CNA Financial, one of the largest US insurance companies, paid $40 million to free itself from a ransomware attack that occurred in March, according to a report from Bloomberg. The hackers reportedly demanded $60 million when negotiations started about a week after some of CNA’s systems were encrypted, and the insurance company paid the lower sum a week later.
If the $40 million figure is accurate, CNA’s payout would rank as one of the highest ransomware payouts that we know about, though that’s not for lack of trying by hackers: both Apple and Acer had data that was compromised in separate $50 million ransomware demands earlier this year. It also seems like the hackers are looking for bigger payouts: just this week we saw reports that Colonial Pipeline paid a $4.4 million ransom to hackers. While that number isn’t as staggering as the demands made to CNA, it’s still much higher than the estimated average enterprise ransomware demand in 2020.
Law enforcement agencies recommend against paying ransoms, saying that payouts will encourage hackers to keep asking for higher and higher sums. For its part, CNA told Bloomberg that it wouldn’t comment on the ransom, but that it had “followed all laws, regulations, and published guidance, including OFAC’s 2020 ransomware guidance, in its handling of this matter.” In an update from May 12, CNA says that it believes its policyholders’ data were unaffected.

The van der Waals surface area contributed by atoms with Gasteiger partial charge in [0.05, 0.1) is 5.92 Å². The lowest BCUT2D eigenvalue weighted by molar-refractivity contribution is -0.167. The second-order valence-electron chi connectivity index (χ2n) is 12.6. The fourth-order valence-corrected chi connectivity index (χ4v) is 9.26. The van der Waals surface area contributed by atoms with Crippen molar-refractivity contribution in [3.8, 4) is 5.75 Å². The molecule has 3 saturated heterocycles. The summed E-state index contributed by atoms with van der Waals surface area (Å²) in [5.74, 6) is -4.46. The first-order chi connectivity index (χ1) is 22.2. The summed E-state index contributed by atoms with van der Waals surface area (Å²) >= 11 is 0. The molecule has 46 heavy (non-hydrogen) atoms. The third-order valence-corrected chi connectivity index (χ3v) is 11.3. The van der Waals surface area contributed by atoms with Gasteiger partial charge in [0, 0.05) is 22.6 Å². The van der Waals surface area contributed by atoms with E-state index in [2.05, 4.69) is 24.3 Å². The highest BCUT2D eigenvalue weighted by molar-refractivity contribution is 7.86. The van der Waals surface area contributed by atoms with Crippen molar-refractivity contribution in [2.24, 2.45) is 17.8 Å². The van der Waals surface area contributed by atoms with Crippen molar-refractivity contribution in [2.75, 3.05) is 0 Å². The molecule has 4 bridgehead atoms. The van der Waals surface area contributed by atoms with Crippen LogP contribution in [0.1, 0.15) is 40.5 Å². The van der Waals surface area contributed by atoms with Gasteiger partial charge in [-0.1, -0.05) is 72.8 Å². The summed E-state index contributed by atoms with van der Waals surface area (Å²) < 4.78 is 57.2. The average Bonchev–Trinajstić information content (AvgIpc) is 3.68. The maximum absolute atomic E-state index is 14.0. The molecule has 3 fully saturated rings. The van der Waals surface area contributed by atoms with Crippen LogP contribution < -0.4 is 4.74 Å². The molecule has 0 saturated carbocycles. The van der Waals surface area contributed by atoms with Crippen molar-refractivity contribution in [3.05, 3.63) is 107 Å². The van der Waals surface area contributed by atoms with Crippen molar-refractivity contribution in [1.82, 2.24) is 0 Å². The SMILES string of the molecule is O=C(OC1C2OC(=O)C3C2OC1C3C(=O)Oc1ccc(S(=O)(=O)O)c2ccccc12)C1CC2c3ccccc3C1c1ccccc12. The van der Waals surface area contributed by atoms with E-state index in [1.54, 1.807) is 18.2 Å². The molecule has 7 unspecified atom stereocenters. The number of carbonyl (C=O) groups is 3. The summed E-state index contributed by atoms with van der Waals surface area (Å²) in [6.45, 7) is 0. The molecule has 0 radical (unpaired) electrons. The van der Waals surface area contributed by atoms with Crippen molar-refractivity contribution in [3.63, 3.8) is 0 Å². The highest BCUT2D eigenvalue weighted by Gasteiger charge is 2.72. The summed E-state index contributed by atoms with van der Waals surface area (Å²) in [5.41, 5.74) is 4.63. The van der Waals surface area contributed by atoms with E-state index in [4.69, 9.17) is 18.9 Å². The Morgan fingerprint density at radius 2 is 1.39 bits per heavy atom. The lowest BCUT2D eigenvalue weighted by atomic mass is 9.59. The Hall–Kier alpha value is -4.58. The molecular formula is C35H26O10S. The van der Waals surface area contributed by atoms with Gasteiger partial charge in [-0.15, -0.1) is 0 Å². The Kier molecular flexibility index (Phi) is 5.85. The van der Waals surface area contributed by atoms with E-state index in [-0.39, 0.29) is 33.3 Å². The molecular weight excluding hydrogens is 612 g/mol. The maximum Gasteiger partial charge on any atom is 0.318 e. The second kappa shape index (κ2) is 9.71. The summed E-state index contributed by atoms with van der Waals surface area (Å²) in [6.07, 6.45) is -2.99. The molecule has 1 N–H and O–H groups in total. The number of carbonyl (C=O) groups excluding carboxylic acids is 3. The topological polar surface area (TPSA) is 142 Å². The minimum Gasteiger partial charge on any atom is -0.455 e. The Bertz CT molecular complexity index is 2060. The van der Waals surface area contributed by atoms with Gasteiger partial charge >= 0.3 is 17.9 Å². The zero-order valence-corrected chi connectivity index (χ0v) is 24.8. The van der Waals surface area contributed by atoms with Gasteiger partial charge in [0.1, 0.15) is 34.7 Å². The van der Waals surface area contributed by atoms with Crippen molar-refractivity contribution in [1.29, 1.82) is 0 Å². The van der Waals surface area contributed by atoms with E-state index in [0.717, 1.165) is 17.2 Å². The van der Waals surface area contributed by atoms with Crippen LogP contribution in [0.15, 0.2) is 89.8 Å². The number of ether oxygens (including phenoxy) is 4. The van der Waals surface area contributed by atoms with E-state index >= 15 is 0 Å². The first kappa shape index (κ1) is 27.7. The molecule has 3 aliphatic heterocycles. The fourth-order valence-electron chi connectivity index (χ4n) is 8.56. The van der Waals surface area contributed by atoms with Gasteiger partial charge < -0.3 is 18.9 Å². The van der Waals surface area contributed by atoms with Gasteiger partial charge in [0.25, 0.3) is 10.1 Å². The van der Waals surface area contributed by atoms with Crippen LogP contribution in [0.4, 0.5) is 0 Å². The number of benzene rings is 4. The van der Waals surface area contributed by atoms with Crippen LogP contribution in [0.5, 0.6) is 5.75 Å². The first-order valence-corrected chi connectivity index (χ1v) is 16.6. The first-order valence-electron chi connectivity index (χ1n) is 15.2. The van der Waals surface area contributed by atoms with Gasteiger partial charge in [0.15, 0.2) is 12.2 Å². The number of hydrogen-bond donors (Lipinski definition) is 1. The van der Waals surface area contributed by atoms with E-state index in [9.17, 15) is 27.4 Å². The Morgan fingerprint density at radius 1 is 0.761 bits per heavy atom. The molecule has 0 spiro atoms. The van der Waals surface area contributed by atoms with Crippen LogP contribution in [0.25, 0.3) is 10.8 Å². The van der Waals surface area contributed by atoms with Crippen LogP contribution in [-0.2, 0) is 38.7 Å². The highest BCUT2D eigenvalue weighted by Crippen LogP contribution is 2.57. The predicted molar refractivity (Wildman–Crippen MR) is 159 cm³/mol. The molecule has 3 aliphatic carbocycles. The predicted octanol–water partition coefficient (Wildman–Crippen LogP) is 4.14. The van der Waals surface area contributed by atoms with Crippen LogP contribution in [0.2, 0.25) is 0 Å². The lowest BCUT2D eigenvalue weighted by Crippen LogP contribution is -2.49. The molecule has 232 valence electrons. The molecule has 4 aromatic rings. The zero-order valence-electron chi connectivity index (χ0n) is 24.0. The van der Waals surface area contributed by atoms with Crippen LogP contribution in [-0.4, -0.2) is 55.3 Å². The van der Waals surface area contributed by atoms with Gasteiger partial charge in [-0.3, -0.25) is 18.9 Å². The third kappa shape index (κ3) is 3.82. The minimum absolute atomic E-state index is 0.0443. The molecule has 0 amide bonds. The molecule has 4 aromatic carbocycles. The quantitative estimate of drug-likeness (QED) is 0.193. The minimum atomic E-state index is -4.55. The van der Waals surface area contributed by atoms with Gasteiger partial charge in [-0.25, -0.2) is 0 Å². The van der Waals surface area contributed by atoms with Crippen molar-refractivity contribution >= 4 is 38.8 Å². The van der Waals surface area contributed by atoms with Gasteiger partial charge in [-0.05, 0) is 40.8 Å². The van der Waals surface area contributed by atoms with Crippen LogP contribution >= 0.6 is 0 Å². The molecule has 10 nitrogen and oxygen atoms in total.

According to Bloomberg, the ransomware that locked CNA’s systems was Phoenix Locker, a derivative of another piece of malware called Hades. Hades was allegedly created by a Russian group with the Mr. Robot-esque name Evil Corp.
Correction: Bloomberg wrote that the ransomware used against CNA was a derivative of one created by Evil Corp; we initially suggested it was Evil Corp’s original ransomware instead. We regret the error.